This strikes me somehow as creepy, in spite of the Halloween season.


Hamfast
Rohan


Oct 14 2012, 6:37pm

Post #3 of 12 (300 views)
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A delightful Sunday read geordie [In reply to] Can't Post

Simply love how it coincides with the current season... with the wiccens, corrigans, witches, moons, etc.

It is interesting that Tolkien would borrow a line from himself word for word... " when young was mountain under moon "...but what a great line it is Smile


Modtheow
Lorien


Oct 14 2012, 7:03pm

Post #4 of 12 (305 views)
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Interesting borrowings [In reply to] Can't Post

I find the fact that Tolkien borrowed lines from an earlier poem of his very interesting.

ere fire was found or iron hewn,
when young was mountain under moon (from "The Lay of Aotroun and Itroun")

and

Ere iron was found or tree was hewn,
When young was mountain under moon (from TT)


He must have found "mountain under moon" a memorable sound and image. I wonder if he uses it anywhere else? It seems to me that he's working much like the poets who used an oral style in the early Middle Ages: repeating memorable phrases (especially when there's alliteration to bind the phrase together) and using other phrases as a template to fill in with appropriate details for a specific context, like "fire" and "iron" in the Lay which are switched for "iron" and "tree" in The Two Towers, where Ents are concerned.


geordie
Tol Eressea

Oct 14 2012, 8:02pm

Post #5 of 12 (288 views)
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Not quite - [In reply to] Can't Post

- that is, I can't recall offhand whether Tolkien used the phrase 'mountain under moon' elsewhere; but he did use a similar phrase in one of my favourite of his Hobbit poems:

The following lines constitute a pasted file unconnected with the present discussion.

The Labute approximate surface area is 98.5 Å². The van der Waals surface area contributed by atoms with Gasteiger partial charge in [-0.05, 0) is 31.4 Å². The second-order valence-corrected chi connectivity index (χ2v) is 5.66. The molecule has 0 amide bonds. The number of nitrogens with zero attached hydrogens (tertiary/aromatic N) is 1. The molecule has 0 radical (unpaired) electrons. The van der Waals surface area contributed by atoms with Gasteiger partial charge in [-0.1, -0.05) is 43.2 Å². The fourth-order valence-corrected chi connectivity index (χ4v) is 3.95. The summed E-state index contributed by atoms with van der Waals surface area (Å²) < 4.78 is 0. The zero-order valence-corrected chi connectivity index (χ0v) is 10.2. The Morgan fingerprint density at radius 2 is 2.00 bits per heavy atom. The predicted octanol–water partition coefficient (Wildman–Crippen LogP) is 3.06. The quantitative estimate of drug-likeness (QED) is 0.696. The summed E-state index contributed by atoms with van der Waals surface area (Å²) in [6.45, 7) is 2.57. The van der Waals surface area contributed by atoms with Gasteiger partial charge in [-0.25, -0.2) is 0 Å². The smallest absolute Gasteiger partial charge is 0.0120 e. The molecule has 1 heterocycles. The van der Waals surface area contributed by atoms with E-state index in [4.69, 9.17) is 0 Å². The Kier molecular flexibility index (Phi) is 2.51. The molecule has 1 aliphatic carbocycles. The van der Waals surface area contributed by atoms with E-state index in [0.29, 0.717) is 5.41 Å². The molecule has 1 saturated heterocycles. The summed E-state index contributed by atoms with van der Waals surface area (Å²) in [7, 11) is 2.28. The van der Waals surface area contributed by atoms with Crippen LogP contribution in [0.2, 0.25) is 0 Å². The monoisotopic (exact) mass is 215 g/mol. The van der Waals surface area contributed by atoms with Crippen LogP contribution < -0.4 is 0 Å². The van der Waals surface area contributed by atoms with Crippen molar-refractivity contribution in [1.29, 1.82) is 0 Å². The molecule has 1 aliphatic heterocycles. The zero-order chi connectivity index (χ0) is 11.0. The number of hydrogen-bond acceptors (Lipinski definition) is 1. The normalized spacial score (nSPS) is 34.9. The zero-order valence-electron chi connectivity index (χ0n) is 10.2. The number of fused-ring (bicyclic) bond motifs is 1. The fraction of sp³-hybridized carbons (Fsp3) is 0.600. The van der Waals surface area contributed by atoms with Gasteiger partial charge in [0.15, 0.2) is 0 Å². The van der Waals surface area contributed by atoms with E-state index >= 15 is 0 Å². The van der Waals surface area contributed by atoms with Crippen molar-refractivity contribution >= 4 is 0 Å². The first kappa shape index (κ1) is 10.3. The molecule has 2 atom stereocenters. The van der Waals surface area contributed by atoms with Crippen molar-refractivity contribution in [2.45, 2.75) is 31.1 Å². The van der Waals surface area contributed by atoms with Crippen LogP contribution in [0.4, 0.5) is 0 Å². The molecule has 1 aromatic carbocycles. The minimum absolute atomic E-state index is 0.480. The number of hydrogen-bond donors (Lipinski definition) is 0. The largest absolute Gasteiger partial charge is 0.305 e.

'Roads go ever, ever on over rocks and under tree...

...Over snow by winter sown,
And through the merry flowers of June,
Over grass and over stone,
And under mountains in the moon.'
(TH, 'The Last Stage')

.


Modtheow
Lorien


Oct 14 2012, 8:18pm

Post #6 of 12 (266 views)
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Same meter [In reply to] Can't Post

"mountain under moon" and "mountains in the moon" = same number of syllables, same stresses.


squire
Valinor


Oct 14 2012, 10:03pm

Post #7 of 12 (292 views)
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That's a very interesting example of Tolkien's recycling habit [In reply to] Can't Post

You roused my curiosity about Tolkien's re-use of this couplet:

Ere iron was found or tree was hewn,
When young was mountain under moon
(The Lord of the Rings, III.8)

ere fire was found or iron hewn,
when young was mountain under moon.'
(The Lay of Aotroun and Itroun)

Which came first? Which was refashioned for a second usage? The chapter "The Road to Isengard" was published in the 1950s as you say, of course, but it was largely written in mid-1942, according to Hammond and Scull's summary Chronology - three years before the 1945 publication of the Lay. However, the excerpts from the LotR composition drafts that appear in The History of Middle-earth do not include Gandalf's verse about the Ents. As is so often the case, Christopher Tolkien does not take it upon himself to account for every change between the drafts he publishes, and the final version. So we have no indication of when the lines were actually put into The Lord of the Rings - it could have been anytime between 1942 and 1952, it seems. Verlyn Flieger's article on "Poetry in The Lord of the Rings" in the J. R. R. Tolkien Encyclopedia notes that the quatrain is a bit of an orphan. It is given no provenance within Middle-earth, so that it seems to be present only to add some ancientry to Gandalf's lore. She missed the connection you so cleverly spotted, possibly because it was Tom Shippey who wrote the companion article on non-LotR poetry including the Lay of Aotroun and Itroun!